For the public agencies in the Stanislaus Employees' Retirement Association, the bill has come due for the huge pension fund losses that occurred in the past two years.
But some agencies in the public service retirement system want to defer the pain as they deal with budget deficits. So the retirement board decided Tuesday to give time for Stanislaus County, Ceres and other agencies to submit their suggestions.
The proposals will be discussed at StanCERA's meeting Feb. 10.
"Any increase is going to be very challenging for us," Ceres City Manager Brad Kilger said. "I agree that putting it off indefinitely is not what we want to do."
StanCERA waited until this month to account for more than $400 million in investment losses from early 2008 to June 2009. The system relies heavily on investment returns to fund pension benefits and when they fail, the member agencies are expected to put more taxpayer money into the fund.
In a preliminary report released Friday, actuaries recommended that Stanislaus County increase its contribution to $42 million — a $17.3 million jump — in the fiscal year that starts July 1. The report said Ceres needs to pay an additional $1.2 million, not a cost the small city can easily absorb.
A revenue decline led to Ceres laying off 20 percent of its general service staff last year and another general fund deficit looms in 2010-11.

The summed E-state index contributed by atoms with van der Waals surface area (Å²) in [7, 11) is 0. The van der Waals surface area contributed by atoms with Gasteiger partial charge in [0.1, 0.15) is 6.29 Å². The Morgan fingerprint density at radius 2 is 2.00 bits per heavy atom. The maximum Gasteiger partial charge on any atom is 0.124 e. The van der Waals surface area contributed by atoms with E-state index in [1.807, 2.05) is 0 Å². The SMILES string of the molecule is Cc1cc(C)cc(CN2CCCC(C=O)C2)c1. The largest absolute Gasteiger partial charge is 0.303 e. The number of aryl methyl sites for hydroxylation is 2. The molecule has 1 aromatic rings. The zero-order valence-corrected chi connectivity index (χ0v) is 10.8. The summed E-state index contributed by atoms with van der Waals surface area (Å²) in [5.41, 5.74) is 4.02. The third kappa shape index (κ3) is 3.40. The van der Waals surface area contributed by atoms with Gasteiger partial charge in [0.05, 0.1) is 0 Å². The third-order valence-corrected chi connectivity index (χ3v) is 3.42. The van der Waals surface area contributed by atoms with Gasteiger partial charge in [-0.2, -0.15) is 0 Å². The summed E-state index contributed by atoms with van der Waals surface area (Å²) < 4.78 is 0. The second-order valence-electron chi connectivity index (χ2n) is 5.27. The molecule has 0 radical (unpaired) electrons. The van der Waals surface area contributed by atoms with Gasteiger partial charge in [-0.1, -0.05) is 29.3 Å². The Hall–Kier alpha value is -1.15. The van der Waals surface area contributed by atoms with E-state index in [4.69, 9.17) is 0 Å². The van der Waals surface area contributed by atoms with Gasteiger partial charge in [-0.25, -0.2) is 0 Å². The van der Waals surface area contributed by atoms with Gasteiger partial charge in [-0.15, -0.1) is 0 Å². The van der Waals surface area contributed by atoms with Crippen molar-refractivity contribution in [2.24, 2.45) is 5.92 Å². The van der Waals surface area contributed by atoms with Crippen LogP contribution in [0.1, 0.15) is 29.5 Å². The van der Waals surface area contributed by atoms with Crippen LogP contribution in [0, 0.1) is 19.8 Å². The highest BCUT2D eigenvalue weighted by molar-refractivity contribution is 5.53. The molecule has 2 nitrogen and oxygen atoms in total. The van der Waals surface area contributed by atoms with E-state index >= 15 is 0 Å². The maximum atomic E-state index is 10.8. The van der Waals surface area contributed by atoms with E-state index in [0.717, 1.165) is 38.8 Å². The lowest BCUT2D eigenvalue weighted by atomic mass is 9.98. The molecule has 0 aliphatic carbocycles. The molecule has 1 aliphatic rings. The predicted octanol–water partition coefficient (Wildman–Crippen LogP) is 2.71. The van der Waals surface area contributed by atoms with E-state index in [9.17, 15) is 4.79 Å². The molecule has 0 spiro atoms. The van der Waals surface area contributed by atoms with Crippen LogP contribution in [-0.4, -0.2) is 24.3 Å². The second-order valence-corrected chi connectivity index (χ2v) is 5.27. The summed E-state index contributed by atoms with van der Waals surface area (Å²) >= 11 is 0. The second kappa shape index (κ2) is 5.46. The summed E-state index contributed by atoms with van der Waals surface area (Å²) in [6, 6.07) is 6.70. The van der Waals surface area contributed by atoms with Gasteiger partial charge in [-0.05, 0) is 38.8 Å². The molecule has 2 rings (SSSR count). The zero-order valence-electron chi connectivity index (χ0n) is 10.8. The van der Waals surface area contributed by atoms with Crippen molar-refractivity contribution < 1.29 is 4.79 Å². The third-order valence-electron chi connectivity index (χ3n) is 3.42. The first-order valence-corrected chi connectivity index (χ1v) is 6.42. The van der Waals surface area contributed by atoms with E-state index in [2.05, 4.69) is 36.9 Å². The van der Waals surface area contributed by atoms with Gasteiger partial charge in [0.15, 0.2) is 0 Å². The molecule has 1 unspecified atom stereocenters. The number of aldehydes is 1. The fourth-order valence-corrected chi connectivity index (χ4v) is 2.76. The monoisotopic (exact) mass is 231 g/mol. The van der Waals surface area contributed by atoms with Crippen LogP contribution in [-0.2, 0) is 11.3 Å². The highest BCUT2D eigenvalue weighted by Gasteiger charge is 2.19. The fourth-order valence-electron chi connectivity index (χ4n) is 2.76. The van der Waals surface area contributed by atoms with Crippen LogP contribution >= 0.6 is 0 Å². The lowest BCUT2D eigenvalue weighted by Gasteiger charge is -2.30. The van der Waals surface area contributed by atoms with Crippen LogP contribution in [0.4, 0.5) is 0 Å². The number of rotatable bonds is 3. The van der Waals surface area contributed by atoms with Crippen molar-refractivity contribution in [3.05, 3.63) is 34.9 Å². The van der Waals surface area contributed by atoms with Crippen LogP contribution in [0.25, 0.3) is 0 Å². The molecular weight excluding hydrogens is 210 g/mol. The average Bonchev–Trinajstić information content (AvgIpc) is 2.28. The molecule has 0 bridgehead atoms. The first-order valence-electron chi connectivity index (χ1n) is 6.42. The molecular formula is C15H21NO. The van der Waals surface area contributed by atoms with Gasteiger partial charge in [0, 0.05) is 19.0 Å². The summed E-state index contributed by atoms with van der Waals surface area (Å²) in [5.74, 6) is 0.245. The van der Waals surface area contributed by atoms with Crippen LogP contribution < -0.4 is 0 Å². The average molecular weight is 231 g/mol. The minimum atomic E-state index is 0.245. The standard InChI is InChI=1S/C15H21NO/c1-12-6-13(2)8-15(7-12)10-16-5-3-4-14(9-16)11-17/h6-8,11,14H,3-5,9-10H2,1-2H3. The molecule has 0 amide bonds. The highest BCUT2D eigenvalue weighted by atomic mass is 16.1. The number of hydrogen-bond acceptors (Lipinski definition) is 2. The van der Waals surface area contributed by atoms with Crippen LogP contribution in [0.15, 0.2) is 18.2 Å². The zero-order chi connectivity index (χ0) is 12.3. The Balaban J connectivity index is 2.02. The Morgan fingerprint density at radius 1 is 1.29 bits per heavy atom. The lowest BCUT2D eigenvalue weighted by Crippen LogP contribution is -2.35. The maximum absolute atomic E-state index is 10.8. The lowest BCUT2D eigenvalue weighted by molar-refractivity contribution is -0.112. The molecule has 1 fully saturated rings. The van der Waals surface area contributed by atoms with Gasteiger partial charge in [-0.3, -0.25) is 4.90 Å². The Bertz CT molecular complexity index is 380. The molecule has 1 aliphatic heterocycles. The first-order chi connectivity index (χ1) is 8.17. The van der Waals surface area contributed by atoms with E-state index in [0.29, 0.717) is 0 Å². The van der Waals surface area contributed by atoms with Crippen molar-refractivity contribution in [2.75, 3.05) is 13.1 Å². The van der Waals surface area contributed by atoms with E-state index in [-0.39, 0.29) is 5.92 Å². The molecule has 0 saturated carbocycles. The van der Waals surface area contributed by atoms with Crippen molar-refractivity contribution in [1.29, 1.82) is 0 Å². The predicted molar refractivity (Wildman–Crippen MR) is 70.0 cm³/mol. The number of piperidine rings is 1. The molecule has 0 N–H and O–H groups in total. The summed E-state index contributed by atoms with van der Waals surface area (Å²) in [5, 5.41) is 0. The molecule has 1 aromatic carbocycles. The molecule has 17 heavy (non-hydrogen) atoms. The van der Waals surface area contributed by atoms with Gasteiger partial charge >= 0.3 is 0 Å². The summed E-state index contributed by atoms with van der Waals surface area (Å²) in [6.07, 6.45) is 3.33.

Ceres and five special districts have been shielded from the pension fund's investment losses and gains by a policy dating to the mid-1990s. But a move is afoot to change the policy, because the big investment losses are causing the county to subsidize the smaller agencies.
The StanCERA board could lessen the impact on Ceres by spreading the contribution increase over a few more years. Kilger said the city needs to quickly hire outside help to analyze the report from EFI Actuaries.
Instead of writing a big check to StanCERA, county officials for the second consecutive year could ask the retirement board to move supplemental benefit reserves into the main fund for making pension payments to retirees.
A retiree group filed a lawsuit over StanCERA's decision last year to transfer $60 million from supplemental benefit reserves to shore up the system.
Lyn Bettencourt, a retired county employee, warned county officials at the meeting not to touch the reserves. "Pay it now; otherwise it will cost you more in the long run," he said. "What are you going to do the following year when you are hit again?"
The agencies would be facing a bigger financial hit in 2010-11, but StanCERA can spread the impact over 20 to 30 years, said Graham Schmidt of EFI Actuaries.
With the smoothing technique, the retirement system will have the ability to meet 71 percent of its pension liabilities, down from 85 percent in 2008.
Schmidt said half of the StanCERA fund is meeting the pension obligations for 2,800 current retirees, with the other half devoted to fulfilling promises for 5,400 employees who will draw pensions when they retire.
It is not an ideal situation, but StanCERA is in better shape than other public serv- ice pension funds, he said.
Some pension systems don't have the assets to cover current retirees, he said.
Bee staff writer Ken Carlson can be reached at email@example.com or 578-2321.